There is nothing pretentious or “prude” about UK Alumni Julie Sweet and Tom Riley. This husband and wife team – now history professors at Baylor University in Waco, Texas – say their formative years as Ph.D. candidates in the University of Kentucky’s Department of History, were crucial to their future success.
“Our professors were genuinely nice people who went out of their way to help us,” Riley said. “I wasn’t the best writer, but Dr. Eller understood that.” Riley, a retired naval officer from West Virginia, focused his dissertation on his home state during World War II, combining both his childhood and military experiences to write it. Serving as a teaching assistant under Dr. Ireland, Riley named this professor as a dynamic pedagogical mentor from his graduate experience.
“And Dr. Dan Smith was always reminding me, ‘This is not a dissertation, this is a manuscript!’ ” Sweet said. She did, in fact, thoroughly revise and publish the project as a first book, Negotiating for Georgia (2005). The text examines one of her favorite subjects, colonial Georgia, and analyzes the conflict between the British Colonists and Creek Indians.
Their list continues. From department faculty, to Graduate School administrative staff, Riley and Sweet have an enthusiasm and gratitude for their A&S Education that most of us are now in the process of taking for granted.
Sweet acknowledged that she “never would have finished in three years without the help of the department and the Graduate School,” and Riley offered that the administrative staff of both truly worked to hold everything together. As words of advice to new students at UK, Sweet reminded us: “Remember how lucky you are. Get invested in your professors; they’re the real deal."
We can take it from a couple who knows.
You’ll discover after a good heart-to-heart with the two that beyond their love of history, is a passion for teaching and for giving back. Sweet attributes her unconventional pedagogy, which incorporates props, costumes, and multi-media, to an innovative military history professor she had as an undergraduate at the University of Notre Dame.
“I loved what Father Kerby did in the classroom. I took every class he taught.” Then there was her own background in theatre, where she often worked behind the scenes on props, sets, and lighting. So, pairing her theatrical experiences with her time as a student in Kerby’s class, Sweet must’ve been dazzled at the possibilities she envisioned her future students. It’s no surprise that teaching awards awaited her at Baylor, among them, the Outstanding Teaching Award for a Non-Tenured Professor.
Riley, who exudes a warm, friendly energy, confesses that his own real-life experience has informed his teaching, as well—for better or for worse: “I am with my students how I am with my sailors. Maybe I’m too protective of them” he mused. “But I take it personally when they’re not doing well.”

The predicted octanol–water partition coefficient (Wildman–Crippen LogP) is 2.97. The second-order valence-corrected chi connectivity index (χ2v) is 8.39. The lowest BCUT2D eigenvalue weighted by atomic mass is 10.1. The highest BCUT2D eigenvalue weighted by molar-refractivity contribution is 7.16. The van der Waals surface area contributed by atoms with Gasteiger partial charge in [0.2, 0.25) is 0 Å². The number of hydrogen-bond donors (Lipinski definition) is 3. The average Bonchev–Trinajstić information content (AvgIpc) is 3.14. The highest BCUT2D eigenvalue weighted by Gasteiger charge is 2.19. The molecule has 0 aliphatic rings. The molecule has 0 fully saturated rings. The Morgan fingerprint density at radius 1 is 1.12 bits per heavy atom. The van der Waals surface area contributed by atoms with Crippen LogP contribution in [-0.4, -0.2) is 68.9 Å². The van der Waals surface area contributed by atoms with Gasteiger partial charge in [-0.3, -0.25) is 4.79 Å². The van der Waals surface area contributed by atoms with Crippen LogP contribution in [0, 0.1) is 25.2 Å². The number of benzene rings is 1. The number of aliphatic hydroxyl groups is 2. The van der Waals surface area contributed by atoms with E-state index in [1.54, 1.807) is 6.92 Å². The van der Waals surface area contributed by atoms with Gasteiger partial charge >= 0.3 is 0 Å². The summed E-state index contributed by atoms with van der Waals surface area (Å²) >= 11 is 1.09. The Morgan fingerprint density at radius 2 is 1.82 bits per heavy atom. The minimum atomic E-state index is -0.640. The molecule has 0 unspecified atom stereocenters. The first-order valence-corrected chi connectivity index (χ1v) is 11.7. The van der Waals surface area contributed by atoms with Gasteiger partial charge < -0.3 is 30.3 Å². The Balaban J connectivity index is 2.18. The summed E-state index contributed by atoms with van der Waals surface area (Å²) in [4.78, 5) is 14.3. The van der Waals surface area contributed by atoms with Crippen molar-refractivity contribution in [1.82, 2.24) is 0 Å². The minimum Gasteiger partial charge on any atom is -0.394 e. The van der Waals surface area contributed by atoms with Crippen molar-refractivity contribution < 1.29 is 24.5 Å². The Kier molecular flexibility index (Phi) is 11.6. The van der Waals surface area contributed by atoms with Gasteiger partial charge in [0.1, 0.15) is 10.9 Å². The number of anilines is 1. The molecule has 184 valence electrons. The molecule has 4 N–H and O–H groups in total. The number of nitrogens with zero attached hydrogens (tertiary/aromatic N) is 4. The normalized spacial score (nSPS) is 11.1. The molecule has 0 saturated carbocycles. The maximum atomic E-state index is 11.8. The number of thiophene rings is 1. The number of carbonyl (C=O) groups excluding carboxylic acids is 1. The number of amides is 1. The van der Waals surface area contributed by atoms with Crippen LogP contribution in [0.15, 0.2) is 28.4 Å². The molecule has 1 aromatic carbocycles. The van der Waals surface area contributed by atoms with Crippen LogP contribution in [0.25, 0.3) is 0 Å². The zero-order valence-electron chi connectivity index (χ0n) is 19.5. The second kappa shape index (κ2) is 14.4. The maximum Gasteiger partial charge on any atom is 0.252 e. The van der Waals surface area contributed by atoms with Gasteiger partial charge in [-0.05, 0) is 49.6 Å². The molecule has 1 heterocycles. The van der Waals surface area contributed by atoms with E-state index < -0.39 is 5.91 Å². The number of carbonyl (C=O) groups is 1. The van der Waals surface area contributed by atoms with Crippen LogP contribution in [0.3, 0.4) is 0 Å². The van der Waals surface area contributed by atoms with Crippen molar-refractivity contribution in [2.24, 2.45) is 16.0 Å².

And when he describes his experience teaching daily living skills to mentally retarded adults, his tone is reverent: “As students, they were some of the kindest, most respectful human beings I’ve met.”
He’s an inspiration to those of us who haven’t followed traditional paths to academia, and though they’ll both tell you that Sweet is the avid researcher of the two, their longstanding appreciations for history (particularly, military history) were bound to collide. Dressed in full costume at Colonial Williamsburg, a living history museum, the couple met while in training. A friendship, and then a romance followed, taking the two on a Western path from Virginia’s museum, to Kentucky’s graduate school, to Texas’s professorships.
“We’re always together; we’re the inseparable couple…” said Sweet, followed by Riley, ”…And the students will tell us how much it means to see us together.” As you could’ve guessed, they’re the type that finishes each other’s sentences.
“We’re a kind of role model we never expected to be.” Role models for us all, in fact. Both Sweet and Riley obviously have as much respect for their students as they have for one another. And though they’re “always together,” they certainly don’t keep to themselves--they can’t!
Outside the classroom, the couple serves as Faculty In Residence and share a house with 160 roommates – young women, from sophomores to seniors. Notwithstanding the hot dog cookouts, picnics, and other activities they both organize, their presence alone invites student-faculty interaction.
“We want to make connections with them,” Sweet said, “so theyknow that we want them to succeed.”
Even though a full house doesn’t seem to bother these two in the least, I couldn’t help but ask if there were prospects for any un-interrupted alone time in the near future.
Riley chuckled, “Next month. Our anniversary. I better remember!” I asked him where they were headed. “The Great Smoky Mountains.”
This time, to connect with the trees.
By Joy Gonsalves